The third publisher was Harlequin who published 73 westerns, 17% of a total of 426 titles through 1958 when the last western was published. All were reprints. Again an interesting distribution. The first five years (1949-1953) saw 56 westerns published, 21.5% of all titles. During the next five years there were 17 published, 8% of the total. The peak year was 1951 with 31%. There were a number of authors which I'll talk about in another post. The first four westerns were by Charles Horace Snow under his real name. From 1949 here are two of the first four by Snow. The artwork is unsigned. 

Harlequin 6

Harlequin 21

Studio Publications Part II

In Studio Publications Part I I took a look at the first four books that Toronto's Studio Publications published. Here I'll look at the next four.

After publishing numbers 1 to 4 Studio renumbered the series starting at 105. The look and content of the books also changed. The first four books were short romances originally published by the down-scale American digests and then by the down-scale Canadian publisher Export Publications. The remaining 10 books in the series reprinted books with, if nothing else, better publisher pedigree and, in most cases, literary value.

Books 105 to 108 doubled in size to 320 pages, the price increased from 35 cents to 50 cents and photo covers were introduced.

Book 105 was Werewolf of Paris (New York: Farrar & Rinehart, 1933) by Guy Endore. This had already been reprinted twice by American publishers Avon and Pocket. Unlike its American predecessors the Studio edition substituted the werewolf with the damsel-in-distress in a full pink photo.

Book 106 was High Yellow (Boston: Houghton Mifflin, 1937 as Children of Strangers) by Lyle Saxon.

Book 107 was Flee the Night in Anger..., an original paperback by Canadian author Dan Keller. That is Montreal on the cover.

Book 108 was Hotel Berlin '43 (New York: Doubleday, Doran, 1944) by Vicki Baum.

Tuesday 24 November 2009

Studio Publications Part I

Studio Publications was a short lived but interesting Toronto company that published 14 paperbacks in the early 1950s. I'll be looking at Studio over a few posts.

The only book in the series with either a printing or copyright date is 107, a paperback original, with a 1952 copyright date.

The first four books (1 - 4) are similar in a number of ways. Each has an illustrated cover, 160 pages, a 35 cent price and were published earlier by another Toronto publisher - Export Publishing Enterprises Ltd.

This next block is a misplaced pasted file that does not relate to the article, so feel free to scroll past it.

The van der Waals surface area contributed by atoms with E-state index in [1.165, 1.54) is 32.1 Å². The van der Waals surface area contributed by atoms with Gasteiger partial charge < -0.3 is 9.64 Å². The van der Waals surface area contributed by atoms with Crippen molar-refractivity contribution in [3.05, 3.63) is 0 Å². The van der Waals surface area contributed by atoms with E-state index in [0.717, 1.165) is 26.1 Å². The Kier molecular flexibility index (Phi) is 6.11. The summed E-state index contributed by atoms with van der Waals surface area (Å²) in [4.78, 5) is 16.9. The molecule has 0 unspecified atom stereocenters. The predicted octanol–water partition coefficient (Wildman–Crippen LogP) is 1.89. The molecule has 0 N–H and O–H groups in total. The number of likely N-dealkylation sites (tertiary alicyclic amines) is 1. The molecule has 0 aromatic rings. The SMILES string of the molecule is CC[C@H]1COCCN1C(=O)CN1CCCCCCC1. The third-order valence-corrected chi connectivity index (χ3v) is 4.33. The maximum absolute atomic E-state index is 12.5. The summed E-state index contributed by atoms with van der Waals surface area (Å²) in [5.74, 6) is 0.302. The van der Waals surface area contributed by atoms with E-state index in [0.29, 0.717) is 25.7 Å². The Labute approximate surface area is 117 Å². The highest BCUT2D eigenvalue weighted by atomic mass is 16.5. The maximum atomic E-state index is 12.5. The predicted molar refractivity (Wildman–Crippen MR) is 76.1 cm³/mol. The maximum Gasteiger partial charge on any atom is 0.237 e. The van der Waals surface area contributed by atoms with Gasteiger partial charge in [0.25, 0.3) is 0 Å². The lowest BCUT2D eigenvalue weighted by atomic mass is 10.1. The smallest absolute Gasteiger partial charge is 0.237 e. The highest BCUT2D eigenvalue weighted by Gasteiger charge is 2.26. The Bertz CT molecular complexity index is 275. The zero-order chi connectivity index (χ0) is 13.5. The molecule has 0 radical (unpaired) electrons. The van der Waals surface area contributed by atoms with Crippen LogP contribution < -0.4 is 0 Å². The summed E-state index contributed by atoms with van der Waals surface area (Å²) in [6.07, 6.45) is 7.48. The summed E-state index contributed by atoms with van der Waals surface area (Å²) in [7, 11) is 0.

The artists on the Studio editions are unknown as are those of NSL 36 and Torch 3. D. Rickard is the artist for NSL 80 and NSL 54.

Book 1, Shack-up Girl (New York: Herald, 1946 as Limbo City) by Edwin B. Self. Published by Export under its original title as News Stand Library (NSL) 36 in 1949. Export also published a different Shack-up Girl by Perry Lindsay (Peggy Gaddis) as NSL 48.

Studio 1

NSL 36

Book 2, Furnished Room (New York: Star Guidance Inc., 1950 as Passionate Lover as Stork Original Novel 5) by Gail Jordan (Peggy Gaddis). Published by Export as Shotgun Wedding as Torch 3 in 1950. For some inexplicable reason the Studio edition is identical to the Torch edition except the first paragraph in the book is gone from the Studio edition.

Studio 2

Torch 3

Book 3, Sordid Affair  by Fay Raymond. Published by Export as Detour, a paperback original, as NSL 80 in 1950.

Studio 3

NSL 80
Book 4, Sins of the Fathers (New York: Greenburg, 1946 as Heed the Thunder) by Jim Thompson. Published by Export under its original title as NSL 54 in 1949. These editions were discussed in my earlier post about Jim Thompson in Canada.

Studio 4

NSL 54

Monday 23 November 2009

Tamblyn Editions

Residents of Ontario cities before 1970 will recognize the Tamblyn Drug Store. Long absorbed into the Pharma Plus chain, Tamblyn had begun in Toronto in the early years of the 20th century. In the early 1950s Tamblyn was a partner with Wm. Collins Sons & Co. Canada Ltd. in producing "Tamblyn" editions of Collins's paperbacks, all written by Kate Aitken. Aitken has the distinction of being the author of the last non-romance Harlequin - Never a Day so Bright published in 1963 as no. 768. 

The first Tamblyn edition was a famous cook book first published in 1945 and still in print. In 1950 Collins published its White Circle version of Kate Aitken's Canadian Cook Book as no. CD445. The Tamblyn edition was published the same year with two cover variants.

The next came in 1951 with the paperback original Lovely You (C.D. 528). The editions had identical covers, with "Tamblyn Edition" replacing "A White Circle Pocket Edition"

The final three were published as paperback originals. The first, in 1953, was Kate Aitken's New Cook Book, a new edition of the 1945/1950 original. The next, also 1953, was Canadian Etiquette for Daily Living. I don't have a copy of the cook book. The final Tamblyn edition It's Fun Raising a Family came in 1955. The White Circle line ended in 1952 so the Collins editions for the three books were referred to as "A Collins Book".